She was then asked how long it would take to earn her degree and she replied that it would take five years. Next she was asked how old would she be in five years if she returned to school and she replied that she would be 65 years old. She was finally asked how old she would be in five years if she did not return to school. The answer was once again 65 years old.

    The point is that you are going to age the same amount over a given period regardless of the decisions you make so make the best of the remaining time you have.

    Great hub!!

  • JYOTI KOTHARI profile image

    Jyoti Kothari 9 years ago from Jaipur


    Normally people are afraid of trying new things. Only he who dares to do the same reap benifit.

    jyoti Kothari

  • profile image

    Eddie Perkins 9 years ago


    I agree totally. I’ve wanted to sing, and write for as long as I can remember. Since I retired I started writing and I am having a ball. I may never be perfect at it, but I’ll still have the time of my life while tormenting those who read what I’ve written.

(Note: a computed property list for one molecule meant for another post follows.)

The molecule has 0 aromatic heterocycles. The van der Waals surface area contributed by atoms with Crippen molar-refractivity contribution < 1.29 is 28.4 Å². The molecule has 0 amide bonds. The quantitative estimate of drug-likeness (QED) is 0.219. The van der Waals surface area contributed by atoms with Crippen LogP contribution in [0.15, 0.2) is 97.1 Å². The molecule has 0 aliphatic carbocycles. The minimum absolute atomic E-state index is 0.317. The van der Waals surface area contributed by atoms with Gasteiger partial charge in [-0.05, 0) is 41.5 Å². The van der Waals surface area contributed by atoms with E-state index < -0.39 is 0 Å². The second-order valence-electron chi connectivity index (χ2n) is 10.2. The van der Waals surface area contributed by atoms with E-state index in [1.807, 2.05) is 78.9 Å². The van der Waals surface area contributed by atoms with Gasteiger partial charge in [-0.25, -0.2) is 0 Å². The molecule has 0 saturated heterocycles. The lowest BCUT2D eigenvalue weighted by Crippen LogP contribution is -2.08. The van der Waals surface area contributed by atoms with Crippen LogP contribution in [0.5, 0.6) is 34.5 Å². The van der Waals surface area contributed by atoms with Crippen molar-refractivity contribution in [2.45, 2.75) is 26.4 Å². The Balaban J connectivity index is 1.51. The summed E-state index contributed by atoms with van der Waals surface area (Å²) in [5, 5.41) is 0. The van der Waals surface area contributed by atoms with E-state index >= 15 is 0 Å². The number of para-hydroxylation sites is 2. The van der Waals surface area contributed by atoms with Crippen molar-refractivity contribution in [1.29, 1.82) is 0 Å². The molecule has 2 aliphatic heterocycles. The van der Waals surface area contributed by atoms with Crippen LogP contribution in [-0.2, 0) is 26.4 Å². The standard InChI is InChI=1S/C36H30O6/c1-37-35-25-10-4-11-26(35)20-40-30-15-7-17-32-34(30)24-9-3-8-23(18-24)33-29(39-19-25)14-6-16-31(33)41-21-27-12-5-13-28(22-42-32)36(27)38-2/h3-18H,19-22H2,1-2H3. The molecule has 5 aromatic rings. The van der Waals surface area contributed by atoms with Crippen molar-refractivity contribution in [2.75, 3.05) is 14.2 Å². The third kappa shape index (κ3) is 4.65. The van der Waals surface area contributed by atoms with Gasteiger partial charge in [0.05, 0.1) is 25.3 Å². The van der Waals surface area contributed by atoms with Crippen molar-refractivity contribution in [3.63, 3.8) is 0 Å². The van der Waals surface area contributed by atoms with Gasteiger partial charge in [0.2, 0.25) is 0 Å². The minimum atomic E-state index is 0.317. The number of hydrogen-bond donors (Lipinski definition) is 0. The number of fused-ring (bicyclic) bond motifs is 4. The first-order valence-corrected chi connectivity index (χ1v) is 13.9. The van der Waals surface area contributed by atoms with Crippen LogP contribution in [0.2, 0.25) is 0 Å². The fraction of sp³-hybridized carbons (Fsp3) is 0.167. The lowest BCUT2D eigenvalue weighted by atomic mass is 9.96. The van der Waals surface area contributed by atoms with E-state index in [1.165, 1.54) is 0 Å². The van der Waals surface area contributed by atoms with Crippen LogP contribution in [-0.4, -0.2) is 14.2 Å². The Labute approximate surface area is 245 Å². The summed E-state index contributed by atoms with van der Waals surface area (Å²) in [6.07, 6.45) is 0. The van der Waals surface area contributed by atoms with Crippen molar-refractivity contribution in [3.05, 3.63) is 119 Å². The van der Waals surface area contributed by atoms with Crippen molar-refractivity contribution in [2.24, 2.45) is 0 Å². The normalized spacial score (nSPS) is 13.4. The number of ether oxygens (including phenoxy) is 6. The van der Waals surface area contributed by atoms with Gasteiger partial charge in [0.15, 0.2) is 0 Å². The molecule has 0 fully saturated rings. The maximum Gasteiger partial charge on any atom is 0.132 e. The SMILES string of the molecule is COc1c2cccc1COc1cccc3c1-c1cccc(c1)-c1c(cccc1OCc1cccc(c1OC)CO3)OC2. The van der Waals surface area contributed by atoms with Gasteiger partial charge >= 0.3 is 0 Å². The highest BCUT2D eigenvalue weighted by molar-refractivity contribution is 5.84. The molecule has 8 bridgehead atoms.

Now about the singing thing…

    Thanks for the hub. ~ eddie

  • profile image

    FREDI 9 years ago


  • profile image

    pinoyclicks 9 years ago

    Nice piece! Thanks!

  • Patty Inglish, MS profile image

    Patty Inglish 9 years ago from USA. Member of Asgardia, the first space nation, since October 2016

    Indeed! Actor Buddy Ebsen began learning a form of karate at age 75, and became a black belt. Several seniors in their 80s and 90s have began martial arts and earned black belts in Tae Kwon do.

    My assistant instructor who was injured in Viet Nam war and hurt both feet, legs and arms, and back, became a black belt in Judo at age 54. Joints work better now.

    Go for it!

    Great Hub!

  • secondsamuel profile image

    secondsamuel 9 years ago from Seneca SC

    I think I know what you mean. I am a 55 year old survivor of a stroke, and c.o.p.d.. There are even some things that I recently did well but now I have a hard time with those task. I used to play the guitar pretty good but now i have decided to master the instrument. I have been taking online lessons to hone the skills I already have. Any way, thanks for the lift.........S.S.